What happens when everyone in the world loses the ability to fall asleep? We all go mad, according to Netflix’s , a sci-fi thriller starring Gina Rodriguez as a mom protecting her children during an “extinction event”. If you missed the flick’s explanation for how the world reached this state, here are some answers, including what’s next after that hopeful ending.
Warning: Spoilers ahead
What caused the no-sleeping phenomenon?
While Jill’s in custody at the military hub, Major Murphy starts talking about the no-sleeping phenomenon. “It was some sort of a solar flare,” she says, continuing, “It changed our electromagnetic wiring. It affected our glymphatic system. Messed with our clocks.”
Let’s break all of that down. According to the US Environmental Protection Agency, “Solar flares are large eruptions of energy coming off the Sun containing several different forms of energy: heat, magnetic energy, and ionizing radiation.” So that ionizing radiation, which can damage satellites, made it through the Earth’s atmosphere, which normally protects us. The magnetic energy interrupted everything, from radios to our electromagnetic wiring.
What’s our electromagnetic wiring? According to one simple definition, “You are an electric field — a giant electric field which holds your atoms together, and which uses other electric fields to talk to other bits of yourself.” As for your glymphatic system, according to Nueronline, “The glymphatic system is a network of vessels that clear waste from the central nervous system (CNS), mostly during sleep.” This explains the acceleration of everyone’s descent into madness.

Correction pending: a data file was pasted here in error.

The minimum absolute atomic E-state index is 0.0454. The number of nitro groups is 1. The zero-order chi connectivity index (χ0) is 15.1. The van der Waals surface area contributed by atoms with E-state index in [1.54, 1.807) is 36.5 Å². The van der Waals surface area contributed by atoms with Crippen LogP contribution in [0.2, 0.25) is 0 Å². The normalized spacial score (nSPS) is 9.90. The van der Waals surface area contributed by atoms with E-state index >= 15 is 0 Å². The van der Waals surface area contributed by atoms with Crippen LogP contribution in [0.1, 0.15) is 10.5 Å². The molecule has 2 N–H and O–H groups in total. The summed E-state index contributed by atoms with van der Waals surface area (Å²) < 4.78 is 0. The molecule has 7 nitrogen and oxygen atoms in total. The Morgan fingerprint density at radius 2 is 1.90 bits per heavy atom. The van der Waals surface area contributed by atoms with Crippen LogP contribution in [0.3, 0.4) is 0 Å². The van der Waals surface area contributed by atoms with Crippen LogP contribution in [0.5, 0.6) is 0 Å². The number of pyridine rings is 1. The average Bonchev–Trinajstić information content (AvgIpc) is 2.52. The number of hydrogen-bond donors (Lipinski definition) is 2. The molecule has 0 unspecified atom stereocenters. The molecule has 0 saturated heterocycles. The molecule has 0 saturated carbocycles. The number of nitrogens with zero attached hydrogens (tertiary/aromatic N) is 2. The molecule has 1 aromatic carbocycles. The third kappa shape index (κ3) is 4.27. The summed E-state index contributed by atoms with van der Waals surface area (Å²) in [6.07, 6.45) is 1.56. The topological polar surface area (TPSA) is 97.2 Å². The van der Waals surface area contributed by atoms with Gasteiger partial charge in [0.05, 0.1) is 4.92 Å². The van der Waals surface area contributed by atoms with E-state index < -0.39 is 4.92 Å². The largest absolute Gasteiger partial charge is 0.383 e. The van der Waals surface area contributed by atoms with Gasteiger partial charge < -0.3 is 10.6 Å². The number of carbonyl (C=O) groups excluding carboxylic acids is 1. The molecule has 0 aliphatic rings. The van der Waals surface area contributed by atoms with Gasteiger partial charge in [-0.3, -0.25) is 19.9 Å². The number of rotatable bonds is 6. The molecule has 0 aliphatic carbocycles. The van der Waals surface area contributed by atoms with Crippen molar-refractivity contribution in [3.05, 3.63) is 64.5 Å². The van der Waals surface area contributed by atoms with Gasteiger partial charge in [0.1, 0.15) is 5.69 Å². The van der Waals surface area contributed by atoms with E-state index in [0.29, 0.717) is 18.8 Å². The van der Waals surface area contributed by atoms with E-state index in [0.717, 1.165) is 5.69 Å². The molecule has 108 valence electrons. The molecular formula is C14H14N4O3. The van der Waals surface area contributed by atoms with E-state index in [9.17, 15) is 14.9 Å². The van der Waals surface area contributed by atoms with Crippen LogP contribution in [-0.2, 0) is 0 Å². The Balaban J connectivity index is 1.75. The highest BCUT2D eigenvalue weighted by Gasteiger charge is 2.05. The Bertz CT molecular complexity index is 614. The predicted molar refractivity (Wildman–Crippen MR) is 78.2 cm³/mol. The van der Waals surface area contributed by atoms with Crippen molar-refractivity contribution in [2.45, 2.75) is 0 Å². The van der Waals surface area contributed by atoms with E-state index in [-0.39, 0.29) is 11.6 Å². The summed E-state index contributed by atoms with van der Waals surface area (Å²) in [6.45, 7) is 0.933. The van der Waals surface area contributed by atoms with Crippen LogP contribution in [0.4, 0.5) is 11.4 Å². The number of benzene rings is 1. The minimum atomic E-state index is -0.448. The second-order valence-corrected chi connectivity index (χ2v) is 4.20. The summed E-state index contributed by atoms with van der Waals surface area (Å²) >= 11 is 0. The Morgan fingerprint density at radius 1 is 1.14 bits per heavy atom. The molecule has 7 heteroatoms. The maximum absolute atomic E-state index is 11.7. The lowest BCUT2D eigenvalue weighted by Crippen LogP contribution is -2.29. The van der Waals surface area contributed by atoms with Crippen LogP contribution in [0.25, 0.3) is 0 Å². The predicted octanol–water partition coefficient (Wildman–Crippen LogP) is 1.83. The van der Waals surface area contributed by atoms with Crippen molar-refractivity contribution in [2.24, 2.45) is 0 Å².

Why do cars stop working when the power cuts off?
We first see the power cut that kicks off events when Jill (Rodriguez) is driving. She, Noah and Matilda hear static on the radio, then it crackles and shuts off. Several cars veer across the road and Jill slams the breaks, only for another car to smash them into the nearby lake. Later, a soldier says, “Anything with a microchip is fried.” Cars use semiconductors, tiny but critical chips, for fuel injection, infotainment systems and cruise control. The first microprocessor chips were put in cars in the early ’80s. The men at the garage get a Dodge Polara, first introduced in the early ’60s, working again by fitting it with an older…